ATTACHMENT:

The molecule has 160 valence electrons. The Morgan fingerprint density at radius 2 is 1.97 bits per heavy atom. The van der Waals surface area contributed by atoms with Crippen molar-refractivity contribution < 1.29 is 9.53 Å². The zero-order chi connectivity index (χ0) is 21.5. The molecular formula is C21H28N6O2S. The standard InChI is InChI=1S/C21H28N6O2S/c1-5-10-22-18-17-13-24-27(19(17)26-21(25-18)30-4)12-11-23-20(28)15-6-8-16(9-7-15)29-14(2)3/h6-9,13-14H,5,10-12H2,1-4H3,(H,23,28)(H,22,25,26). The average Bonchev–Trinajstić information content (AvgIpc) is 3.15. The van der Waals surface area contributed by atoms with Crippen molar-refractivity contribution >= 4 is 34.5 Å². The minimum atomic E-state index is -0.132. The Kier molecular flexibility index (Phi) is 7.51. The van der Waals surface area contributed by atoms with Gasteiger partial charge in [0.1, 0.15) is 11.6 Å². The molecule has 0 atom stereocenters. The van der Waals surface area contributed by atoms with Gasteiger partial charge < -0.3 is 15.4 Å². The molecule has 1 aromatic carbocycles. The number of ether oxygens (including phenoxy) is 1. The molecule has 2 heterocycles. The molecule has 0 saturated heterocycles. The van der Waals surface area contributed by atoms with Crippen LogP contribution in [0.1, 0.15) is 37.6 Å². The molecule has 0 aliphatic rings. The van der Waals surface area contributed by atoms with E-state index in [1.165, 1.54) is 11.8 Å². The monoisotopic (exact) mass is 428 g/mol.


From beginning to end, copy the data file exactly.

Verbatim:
The molecule has 160 valence electrons. The Morgan fingerprint density at radius 2 is 1.97 bits per heavy atom. The van der Waals surface area contributed by atoms with Crippen molar-refractivity contribution < 1.29 is 9.53 Å². The zero-order chi connectivity index (χ0) is 21.5. The molecular formula is C21H28N6O2S. The standard InChI is InChI=1S/C21H28N6O2S/c1-5-10-22-18-17-13-24-27(19(17)26-21(25-18)30-4)12-11-23-20(28)15-6-8-16(9-7-15)29-14(2)3/h6-9,13-14H,5,10-12H2,1-4H3,(H,23,28)(H,22,25,26). The average Bonchev–Trinajstić information content (AvgIpc) is 3.15. The van der Waals surface area contributed by atoms with Crippen molar-refractivity contribution >= 4 is 34.5 Å². The minimum atomic E-state index is -0.132. The Kier molecular flexibility index (Phi) is 7.51. The van der Waals surface area contributed by atoms with Gasteiger partial charge in [0.1, 0.15) is 11.6 Å². The molecule has 0 atom stereocenters. The van der Waals surface area contributed by atoms with Gasteiger partial charge < -0.3 is 15.4 Å². The molecule has 1 aromatic carbocycles. The number of ether oxygens (including phenoxy) is 1. The molecule has 2 heterocycles. The molecule has 0 saturated heterocycles. The van der Waals surface area contributed by atoms with Crippen LogP contribution in [0.1, 0.15) is 37.6 Å². The molecule has 0 aliphatic rings. The van der Waals surface area contributed by atoms with E-state index in [1.165, 1.54) is 11.8 Å². The monoisotopic (exact) mass is 428 g/mol.